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Highlights from the 3rd Annual Offshore Wind Conference

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On November 13, 2013, CCE co-sponsored the 3rd Annual Offshore Wind Conference entitled, “Offshore Wind Power for New York: Reaching America’s Next Clean Energy Frontier.” The conference was held at Stony Brook University on Long Island, where close to 200 attendees packed the Wang Center’s theater to hear activists, experts, and industry leaders describe how New York can benefit from offshore wind development and the critical next steps to finally make it a reality.

The day was filled with some great presentations! The first panel  made the case for why we need offshore wind power. Moderator Adrienne Esposito of Citizens Campaign for the Environment said, “When we say no to wind, we say yes to an equivalent fossil fuel.” Panelist Gordian Raacke of Renewable Energy Long Island spoke about Long Island’s clean energy and climate goals, noting that at present, LIPA spends $1.5 billion on imported dirty fossil fuels. Catherine Bowes of the National Wildlife Federation provided a national perspective on offshore wind power and wildlife and Doug Sims of the NRDC outlined the economic benefits of offshore wind for New York. Finally, Neal Lewis of the Sustainability Institute at Molloy College and a LIPA Trustee discussed setting measurable and attainable goals for clean energy on Long Island.

The second panel, moderated by Valerie Strauss of ACE NY, focused on the economics of offshore wind energy. Panelist David Hang of DE Shaw discussed why offshore wind power is a wise investment for New York–a  place with high energy prices, dense coastal populations and high wind speeds. Next, Paul Shatsoff of the Workforce Development Institute provided an analysis of supply chain and economic development opportunities. Specifically, he discussed how offshore wind development creates jobs in manufacturing, marine biology, and in the legal, environmental and professional service sectors. Finally, Dr. Bruce Bailey of AWS Truepower talked about how offshore wind provides power when and where we need it most. The Seabreeze effect, he explained, means that offshore wind power is strongest in the summer months when demand is at its highest.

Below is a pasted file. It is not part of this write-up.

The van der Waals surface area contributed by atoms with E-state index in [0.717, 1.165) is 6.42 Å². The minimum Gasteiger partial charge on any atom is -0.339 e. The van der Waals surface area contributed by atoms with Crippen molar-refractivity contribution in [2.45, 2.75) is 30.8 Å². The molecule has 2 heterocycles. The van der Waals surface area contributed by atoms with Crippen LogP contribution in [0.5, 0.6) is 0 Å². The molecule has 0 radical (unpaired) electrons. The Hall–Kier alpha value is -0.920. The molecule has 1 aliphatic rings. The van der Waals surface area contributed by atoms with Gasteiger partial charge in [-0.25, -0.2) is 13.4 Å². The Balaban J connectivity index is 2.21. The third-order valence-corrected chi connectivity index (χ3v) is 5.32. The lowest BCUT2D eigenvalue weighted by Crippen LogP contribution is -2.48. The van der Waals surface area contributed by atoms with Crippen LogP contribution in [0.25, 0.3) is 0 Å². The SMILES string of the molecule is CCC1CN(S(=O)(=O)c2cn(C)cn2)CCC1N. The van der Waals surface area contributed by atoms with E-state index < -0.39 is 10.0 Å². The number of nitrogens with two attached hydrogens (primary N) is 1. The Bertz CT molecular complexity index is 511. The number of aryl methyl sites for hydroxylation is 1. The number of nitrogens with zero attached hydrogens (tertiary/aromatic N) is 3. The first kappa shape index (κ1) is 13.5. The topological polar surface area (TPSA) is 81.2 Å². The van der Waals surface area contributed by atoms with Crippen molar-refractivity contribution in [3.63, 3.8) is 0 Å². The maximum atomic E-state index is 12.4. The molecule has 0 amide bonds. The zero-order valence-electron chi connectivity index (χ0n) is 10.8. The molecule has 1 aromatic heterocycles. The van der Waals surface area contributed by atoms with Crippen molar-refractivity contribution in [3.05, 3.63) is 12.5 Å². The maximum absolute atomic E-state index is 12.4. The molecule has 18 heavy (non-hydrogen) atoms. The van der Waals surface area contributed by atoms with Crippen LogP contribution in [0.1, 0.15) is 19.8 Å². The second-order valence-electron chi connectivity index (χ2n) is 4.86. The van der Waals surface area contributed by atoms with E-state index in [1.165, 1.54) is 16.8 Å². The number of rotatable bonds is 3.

The Luncheon Keynote, delivered by Robert F. Lurie, Senior Vice President of Strategic Planning, New York Power Authority, was followed by an exciting and interactive roundtable discussion, moderated by Pulitzer Prize winner Bob Keeler. Greg Lennon (Director of Business and Project Development, NYPA), Michael Snyder (Policy Analyst, New York Department of State), John Williams (Director, Energy Analysis, NYSERDA), David Daly (President and COO, PSEG-Long Island), Jim Lanard (President, Offshore Wind Development Coalition), and Jackson Morris (Director of Strategic Engagement, Pace University Energy and Climate Center) discussed bringing offshore wind power to New York and took questions from the audience.

During the roundtable, Jackson Morris spoke about how the myth of “cheap natural gas forever” is a terrible foundation upon which to build an energy policy.  Morris and Jim Lanard both agreed that if New York is going to move away from a fossil fuel future, we need to see more aggressive and visible support for offshore wind from leaders at the state and federal level.  PSEG-Long Island’s Dave Daly said renewables would be a top priority for the company, which is great news considering polls show 8 of 10 Long Islanders support offshore wind.

Despite all the benefits of offshore wind, America currently does not have a single offshore wind turbine spinning off our shores. Fortunately, that is going to change. The conference also addressed offshore planning initiatives and existing proposals. For instance, construction is set to begin on the long-awaited Cape Wind offshore wind farm off the coast of Massachusetts in 2014. So, too, will the much smaller Block Island Wind Farm off Rhode Island. When completed, Cape Wind’s 130 wind turbines will supply almost 75% of the power needs of Cape Cod, Martha’s Vineyard, and Nantucket; while the 5-turbine Block Island Farm will supply enough clean energy to power over 17,000 homes. In addition, a 900 MW wind farm planned for off the tip of Long Island has very real potential to feed a growing and hungry Long Island market if it leads to a power purchase agreement in 2014. Offshore wind may finally become a reality for New York!

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